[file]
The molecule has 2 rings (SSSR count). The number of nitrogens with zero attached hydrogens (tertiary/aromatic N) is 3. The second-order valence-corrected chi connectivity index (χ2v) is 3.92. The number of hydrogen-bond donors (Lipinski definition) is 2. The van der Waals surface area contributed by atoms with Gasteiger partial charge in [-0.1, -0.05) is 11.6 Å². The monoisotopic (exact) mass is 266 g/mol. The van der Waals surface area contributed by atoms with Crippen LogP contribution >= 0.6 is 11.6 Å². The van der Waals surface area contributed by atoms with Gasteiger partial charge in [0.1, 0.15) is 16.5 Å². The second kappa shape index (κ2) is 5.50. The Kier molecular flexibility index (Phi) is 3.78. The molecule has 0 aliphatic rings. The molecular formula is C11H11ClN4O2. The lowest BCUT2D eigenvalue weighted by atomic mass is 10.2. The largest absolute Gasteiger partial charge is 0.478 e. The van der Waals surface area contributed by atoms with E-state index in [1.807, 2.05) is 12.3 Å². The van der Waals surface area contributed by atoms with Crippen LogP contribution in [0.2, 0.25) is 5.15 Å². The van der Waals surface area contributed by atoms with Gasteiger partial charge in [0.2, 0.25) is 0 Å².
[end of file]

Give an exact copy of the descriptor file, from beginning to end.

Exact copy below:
The molecule has 2 rings (SSSR count). The number of nitrogens with zero attached hydrogens (tertiary/aromatic N) is 3. The second-order valence-corrected chi connectivity index (χ2v) is 3.92. The number of hydrogen-bond donors (Lipinski definition) is 2. The van der Waals surface area contributed by atoms with Gasteiger partial charge in [-0.1, -0.05) is 11.6 Å². The monoisotopic (exact) mass is 266 g/mol. The van der Waals surface area contributed by atoms with Crippen LogP contribution >= 0.6 is 11.6 Å². The van der Waals surface area contributed by atoms with Gasteiger partial charge in [0.1, 0.15) is 16.5 Å². The second kappa shape index (κ2) is 5.50. The Kier molecular flexibility index (Phi) is 3.78. The molecule has 0 aliphatic rings. The molecular formula is C11H11ClN4O2. The lowest BCUT2D eigenvalue weighted by atomic mass is 10.2. The largest absolute Gasteiger partial charge is 0.478 e. The van der Waals surface area contributed by atoms with E-state index in [1.807, 2.05) is 12.3 Å². The van der Waals surface area contributed by atoms with Crippen LogP contribution in [0.2, 0.25) is 5.15 Å². The van der Waals surface area contributed by atoms with Gasteiger partial charge in [0.2, 0.25) is 0 Å².